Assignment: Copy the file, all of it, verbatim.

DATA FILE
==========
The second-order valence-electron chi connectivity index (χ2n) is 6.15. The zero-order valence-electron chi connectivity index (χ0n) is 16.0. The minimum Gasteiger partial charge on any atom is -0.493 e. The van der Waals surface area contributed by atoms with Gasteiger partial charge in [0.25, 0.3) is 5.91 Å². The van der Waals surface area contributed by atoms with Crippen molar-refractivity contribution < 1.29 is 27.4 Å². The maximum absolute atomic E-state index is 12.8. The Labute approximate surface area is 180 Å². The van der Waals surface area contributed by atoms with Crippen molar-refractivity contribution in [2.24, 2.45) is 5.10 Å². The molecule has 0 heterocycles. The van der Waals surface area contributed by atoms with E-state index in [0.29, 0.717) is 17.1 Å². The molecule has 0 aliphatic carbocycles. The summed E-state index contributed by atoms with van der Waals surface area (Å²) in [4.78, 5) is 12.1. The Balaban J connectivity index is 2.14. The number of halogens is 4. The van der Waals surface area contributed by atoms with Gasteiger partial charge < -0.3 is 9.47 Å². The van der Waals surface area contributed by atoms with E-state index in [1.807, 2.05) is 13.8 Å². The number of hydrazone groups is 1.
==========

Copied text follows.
The second-order valence-electron chi connectivity index (χ2n) is 6.15. The zero-order valence-electron chi connectivity index (χ0n) is 16.0. The minimum Gasteiger partial charge on any atom is -0.493 e. The van der Waals surface area contributed by atoms with Gasteiger partial charge in [0.25, 0.3) is 5.91 Å². The van der Waals surface area contributed by atoms with Crippen molar-refractivity contribution < 1.29 is 27.4 Å². The maximum absolute atomic E-state index is 12.8. The Labute approximate surface area is 180 Å². The van der Waals surface area contributed by atoms with Crippen molar-refractivity contribution in [2.24, 2.45) is 5.10 Å². The molecule has 0 heterocycles. The van der Waals surface area contributed by atoms with E-state index in [0.29, 0.717) is 17.1 Å². The molecule has 0 aliphatic carbocycles. The summed E-state index contributed by atoms with van der Waals surface area (Å²) in [4.78, 5) is 12.1. The Balaban J connectivity index is 2.14. The number of halogens is 4. The van der Waals surface area contributed by atoms with Gasteiger partial charge < -0.3 is 9.47 Å². The van der Waals surface area contributed by atoms with E-state index in [1.807, 2.05) is 13.8 Å². The number of hydrazone groups is 1.